Gurumapa (Devanagari: गुरुमापा) is an aggressive, carnivorous wild man in Nepali folklore. It is still believed to exist today by certain locals. The story of Gurumapa is one of the most well known folk tales in Newar society. He is depicted as a giant with a terrifying face and protruding fangs.
The story starts with an inveterate named Kesh Chandra who lived in Itumbaha, a sacred courtyard in central Kathmandu. After he had gambled away all of his property, he went to live with his sister. When he stole even the plate on which his lunch was served to gamble, his sister, wishing to teach him a lesson, served his rice on the floor. When Kesh Chandra awoke, he found that pigeons had eaten everything. He was so saddened that he broke into tears. Taking pity on him, the pigeons left their droppings which turned into gold. There was so much gold that he couldn't carry it all. As he was pondering what to do, he saw Gurumapa, a man-eating giant that lived in the forest,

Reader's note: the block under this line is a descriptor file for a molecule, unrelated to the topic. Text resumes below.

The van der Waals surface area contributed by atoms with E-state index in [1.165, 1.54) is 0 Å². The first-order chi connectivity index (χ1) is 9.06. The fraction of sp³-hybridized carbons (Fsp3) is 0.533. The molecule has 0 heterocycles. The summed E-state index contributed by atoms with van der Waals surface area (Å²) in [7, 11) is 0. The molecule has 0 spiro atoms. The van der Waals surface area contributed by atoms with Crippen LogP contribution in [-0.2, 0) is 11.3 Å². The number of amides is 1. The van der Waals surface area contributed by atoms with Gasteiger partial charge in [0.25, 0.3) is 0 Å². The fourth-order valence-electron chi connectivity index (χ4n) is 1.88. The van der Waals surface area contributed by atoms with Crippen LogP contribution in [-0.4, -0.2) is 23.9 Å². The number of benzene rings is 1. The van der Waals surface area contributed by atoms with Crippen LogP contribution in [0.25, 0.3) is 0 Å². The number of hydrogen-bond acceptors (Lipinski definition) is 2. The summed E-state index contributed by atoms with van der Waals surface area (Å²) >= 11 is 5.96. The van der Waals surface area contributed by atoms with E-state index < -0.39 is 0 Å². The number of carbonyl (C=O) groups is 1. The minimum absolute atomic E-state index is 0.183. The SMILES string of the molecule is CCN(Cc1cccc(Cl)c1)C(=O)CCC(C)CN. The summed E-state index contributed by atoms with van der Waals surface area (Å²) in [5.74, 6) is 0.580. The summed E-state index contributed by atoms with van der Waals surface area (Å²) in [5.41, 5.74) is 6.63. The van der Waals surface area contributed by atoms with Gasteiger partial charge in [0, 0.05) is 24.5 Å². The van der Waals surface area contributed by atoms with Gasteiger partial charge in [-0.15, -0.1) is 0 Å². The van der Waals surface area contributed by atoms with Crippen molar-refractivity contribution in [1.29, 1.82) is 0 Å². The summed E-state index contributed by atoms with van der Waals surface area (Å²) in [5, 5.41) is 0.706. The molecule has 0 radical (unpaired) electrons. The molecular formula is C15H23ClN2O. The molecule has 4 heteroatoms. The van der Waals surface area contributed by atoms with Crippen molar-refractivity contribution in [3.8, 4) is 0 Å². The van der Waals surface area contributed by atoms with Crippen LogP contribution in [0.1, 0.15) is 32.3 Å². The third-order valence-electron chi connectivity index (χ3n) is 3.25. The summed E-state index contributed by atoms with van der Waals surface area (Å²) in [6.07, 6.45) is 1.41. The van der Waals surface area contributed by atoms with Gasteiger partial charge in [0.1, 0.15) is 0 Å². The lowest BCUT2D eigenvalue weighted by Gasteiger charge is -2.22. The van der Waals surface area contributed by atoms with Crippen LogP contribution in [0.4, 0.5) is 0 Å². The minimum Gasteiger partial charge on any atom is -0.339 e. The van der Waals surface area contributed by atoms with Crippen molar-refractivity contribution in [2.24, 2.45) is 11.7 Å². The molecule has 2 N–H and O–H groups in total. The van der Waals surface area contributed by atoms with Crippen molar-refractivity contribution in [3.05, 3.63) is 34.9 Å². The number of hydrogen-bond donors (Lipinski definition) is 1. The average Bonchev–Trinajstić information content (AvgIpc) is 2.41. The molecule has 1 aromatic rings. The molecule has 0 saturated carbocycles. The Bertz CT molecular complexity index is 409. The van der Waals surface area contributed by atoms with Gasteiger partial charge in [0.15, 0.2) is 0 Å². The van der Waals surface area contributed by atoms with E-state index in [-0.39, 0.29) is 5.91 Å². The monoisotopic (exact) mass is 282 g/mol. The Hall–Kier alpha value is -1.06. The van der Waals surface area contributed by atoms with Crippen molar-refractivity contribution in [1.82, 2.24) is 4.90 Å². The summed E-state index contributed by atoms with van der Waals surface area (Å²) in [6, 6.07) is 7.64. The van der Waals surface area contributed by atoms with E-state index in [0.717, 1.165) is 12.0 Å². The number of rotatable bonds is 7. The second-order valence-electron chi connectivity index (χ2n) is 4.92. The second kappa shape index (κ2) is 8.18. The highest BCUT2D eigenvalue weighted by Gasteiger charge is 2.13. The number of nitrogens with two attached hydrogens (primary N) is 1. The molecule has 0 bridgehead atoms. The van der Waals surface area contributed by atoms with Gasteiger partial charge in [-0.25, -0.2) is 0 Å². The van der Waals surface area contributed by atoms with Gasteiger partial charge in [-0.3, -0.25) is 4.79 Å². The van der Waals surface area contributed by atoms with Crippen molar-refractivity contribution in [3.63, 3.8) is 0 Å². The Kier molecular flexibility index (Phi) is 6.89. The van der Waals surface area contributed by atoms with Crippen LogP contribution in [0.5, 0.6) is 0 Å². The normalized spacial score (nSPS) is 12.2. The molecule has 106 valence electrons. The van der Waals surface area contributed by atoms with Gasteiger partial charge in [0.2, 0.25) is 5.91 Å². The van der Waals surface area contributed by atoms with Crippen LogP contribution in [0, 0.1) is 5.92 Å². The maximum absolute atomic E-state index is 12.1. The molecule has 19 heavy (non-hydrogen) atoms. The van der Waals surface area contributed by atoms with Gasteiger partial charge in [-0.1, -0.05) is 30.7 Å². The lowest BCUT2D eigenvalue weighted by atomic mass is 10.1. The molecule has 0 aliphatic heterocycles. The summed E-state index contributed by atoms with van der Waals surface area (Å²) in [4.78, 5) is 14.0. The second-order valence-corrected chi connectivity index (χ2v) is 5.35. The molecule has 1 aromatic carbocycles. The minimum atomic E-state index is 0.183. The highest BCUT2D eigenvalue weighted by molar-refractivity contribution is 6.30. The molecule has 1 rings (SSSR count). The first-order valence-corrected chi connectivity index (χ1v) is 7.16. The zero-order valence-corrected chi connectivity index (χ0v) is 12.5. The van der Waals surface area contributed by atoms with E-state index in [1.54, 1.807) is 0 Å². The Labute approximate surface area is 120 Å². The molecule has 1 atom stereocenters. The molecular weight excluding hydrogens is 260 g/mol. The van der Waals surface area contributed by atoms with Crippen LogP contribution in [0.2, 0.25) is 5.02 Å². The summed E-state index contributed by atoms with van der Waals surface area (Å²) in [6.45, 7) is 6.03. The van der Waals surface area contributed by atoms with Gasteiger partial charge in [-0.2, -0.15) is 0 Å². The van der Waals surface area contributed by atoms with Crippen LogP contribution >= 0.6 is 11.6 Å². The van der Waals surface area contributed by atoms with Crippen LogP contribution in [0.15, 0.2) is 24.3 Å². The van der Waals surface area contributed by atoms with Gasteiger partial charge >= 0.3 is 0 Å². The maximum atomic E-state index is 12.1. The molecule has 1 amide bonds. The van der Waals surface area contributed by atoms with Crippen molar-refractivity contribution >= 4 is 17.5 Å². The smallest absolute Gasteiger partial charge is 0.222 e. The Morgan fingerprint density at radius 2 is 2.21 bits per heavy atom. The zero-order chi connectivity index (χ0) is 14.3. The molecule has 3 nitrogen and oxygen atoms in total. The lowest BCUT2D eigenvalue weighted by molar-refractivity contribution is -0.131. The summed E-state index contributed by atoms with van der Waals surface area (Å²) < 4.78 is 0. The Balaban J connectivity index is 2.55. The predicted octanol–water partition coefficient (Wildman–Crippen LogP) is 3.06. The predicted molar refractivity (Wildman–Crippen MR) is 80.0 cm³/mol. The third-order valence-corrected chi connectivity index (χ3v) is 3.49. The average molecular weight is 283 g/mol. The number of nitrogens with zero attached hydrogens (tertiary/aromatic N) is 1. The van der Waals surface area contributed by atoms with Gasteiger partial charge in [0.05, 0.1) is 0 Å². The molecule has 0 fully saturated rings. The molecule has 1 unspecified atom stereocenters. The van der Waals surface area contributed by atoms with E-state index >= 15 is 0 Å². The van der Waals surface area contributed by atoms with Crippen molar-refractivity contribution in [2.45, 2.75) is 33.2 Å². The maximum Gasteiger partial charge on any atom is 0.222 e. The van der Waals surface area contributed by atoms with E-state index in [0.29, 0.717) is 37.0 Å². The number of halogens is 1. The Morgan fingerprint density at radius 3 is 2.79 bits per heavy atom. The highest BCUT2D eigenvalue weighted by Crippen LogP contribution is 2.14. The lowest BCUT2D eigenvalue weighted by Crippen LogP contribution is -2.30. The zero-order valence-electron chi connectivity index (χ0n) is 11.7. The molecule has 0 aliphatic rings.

approaching. He had been attracted by the smell of prey.
Kesh Chandran pacified him and persuaded him to carry the gold to his home with the promise of a feast and the right to take away children. The local villagers were not happy with Gurumapa being responsible for the disappearance of children. The local residents then decided that it was not safe to keep Gurumapa in the neighborhood. They promised to provide him an annual feast of boiled rice and buffalo meat if he agreed to live on the field of Tinkhya (Tundikhel). And so the giant was persuaded to move out. To this day, the people of the locality prepare a feast on the day of Ghode Jatra for Gurumapa and leave it on the field which is now a parade ground.